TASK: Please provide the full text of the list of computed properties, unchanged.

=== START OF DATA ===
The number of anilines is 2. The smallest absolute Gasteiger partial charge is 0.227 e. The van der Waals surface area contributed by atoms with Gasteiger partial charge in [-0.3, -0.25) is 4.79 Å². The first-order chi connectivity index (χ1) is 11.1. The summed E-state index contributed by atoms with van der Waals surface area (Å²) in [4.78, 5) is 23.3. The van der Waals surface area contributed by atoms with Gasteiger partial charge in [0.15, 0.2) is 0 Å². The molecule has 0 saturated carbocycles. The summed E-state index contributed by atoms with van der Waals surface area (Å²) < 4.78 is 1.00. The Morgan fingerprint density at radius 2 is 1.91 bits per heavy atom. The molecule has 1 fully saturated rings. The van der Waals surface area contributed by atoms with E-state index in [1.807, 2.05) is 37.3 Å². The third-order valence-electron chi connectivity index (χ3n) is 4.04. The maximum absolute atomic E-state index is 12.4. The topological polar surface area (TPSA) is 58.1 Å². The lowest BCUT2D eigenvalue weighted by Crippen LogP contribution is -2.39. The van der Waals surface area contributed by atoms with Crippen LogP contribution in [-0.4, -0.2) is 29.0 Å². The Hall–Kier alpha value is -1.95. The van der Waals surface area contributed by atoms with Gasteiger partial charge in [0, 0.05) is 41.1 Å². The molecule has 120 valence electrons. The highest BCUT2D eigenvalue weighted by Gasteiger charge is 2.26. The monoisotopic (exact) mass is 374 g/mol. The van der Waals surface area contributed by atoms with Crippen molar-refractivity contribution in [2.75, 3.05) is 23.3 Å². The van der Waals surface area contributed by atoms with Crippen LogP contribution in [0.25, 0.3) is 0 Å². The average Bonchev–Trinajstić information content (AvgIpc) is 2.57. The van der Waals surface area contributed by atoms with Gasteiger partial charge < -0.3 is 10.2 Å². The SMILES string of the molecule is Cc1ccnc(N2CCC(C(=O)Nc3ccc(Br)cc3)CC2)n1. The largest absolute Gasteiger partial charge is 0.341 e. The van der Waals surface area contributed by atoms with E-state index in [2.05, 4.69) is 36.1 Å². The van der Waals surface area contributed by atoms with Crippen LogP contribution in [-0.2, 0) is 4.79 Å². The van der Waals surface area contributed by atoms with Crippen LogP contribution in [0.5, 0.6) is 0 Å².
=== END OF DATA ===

The number of anilines is 2. The smallest absolute Gasteiger partial charge is 0.227 e. The van der Waals surface area contributed by atoms with Gasteiger partial charge in [-0.3, -0.25) is 4.79 Å². The first-order chi connectivity index (χ1) is 11.1. The summed E-state index contributed by atoms with van der Waals surface area (Å²) in [4.78, 5) is 23.3. The van der Waals surface area contributed by atoms with Gasteiger partial charge in [0.15, 0.2) is 0 Å². The molecule has 0 saturated carbocycles. The summed E-state index contributed by atoms with van der Waals surface area (Å²) < 4.78 is 1.00. The Morgan fingerprint density at radius 2 is 1.91 bits per heavy atom. The molecule has 1 fully saturated rings. The van der Waals surface area contributed by atoms with E-state index in [1.807, 2.05) is 37.3 Å². The third-order valence-electron chi connectivity index (χ3n) is 4.04. The maximum absolute atomic E-state index is 12.4. The topological polar surface area (TPSA) is 58.1 Å². The lowest BCUT2D eigenvalue weighted by Crippen LogP contribution is -2.39. The van der Waals surface area contributed by atoms with Crippen LogP contribution in [-0.4, -0.2) is 29.0 Å². The Hall–Kier alpha value is -1.95. The van der Waals surface area contributed by atoms with Gasteiger partial charge in [0, 0.05) is 41.1 Å². The molecule has 120 valence electrons. The highest BCUT2D eigenvalue weighted by Gasteiger charge is 2.26. The monoisotopic (exact) mass is 374 g/mol. The van der Waals surface area contributed by atoms with Crippen molar-refractivity contribution in [2.75, 3.05) is 23.3 Å². The van der Waals surface area contributed by atoms with Crippen LogP contribution in [0.25, 0.3) is 0 Å². The average Bonchev–Trinajstić information content (AvgIpc) is 2.57. The van der Waals surface area contributed by atoms with Gasteiger partial charge < -0.3 is 10.2 Å². The SMILES string of the molecule is Cc1ccnc(N2CCC(C(=O)Nc3ccc(Br)cc3)CC2)n1. The largest absolute Gasteiger partial charge is 0.341 e. The van der Waals surface area contributed by atoms with E-state index in [2.05, 4.69) is 36.1 Å². The van der Waals surface area contributed by atoms with Crippen LogP contribution in [-0.2, 0) is 4.79 Å². The van der Waals surface area contributed by atoms with Crippen LogP contribution in [0.5, 0.6) is 0 Å².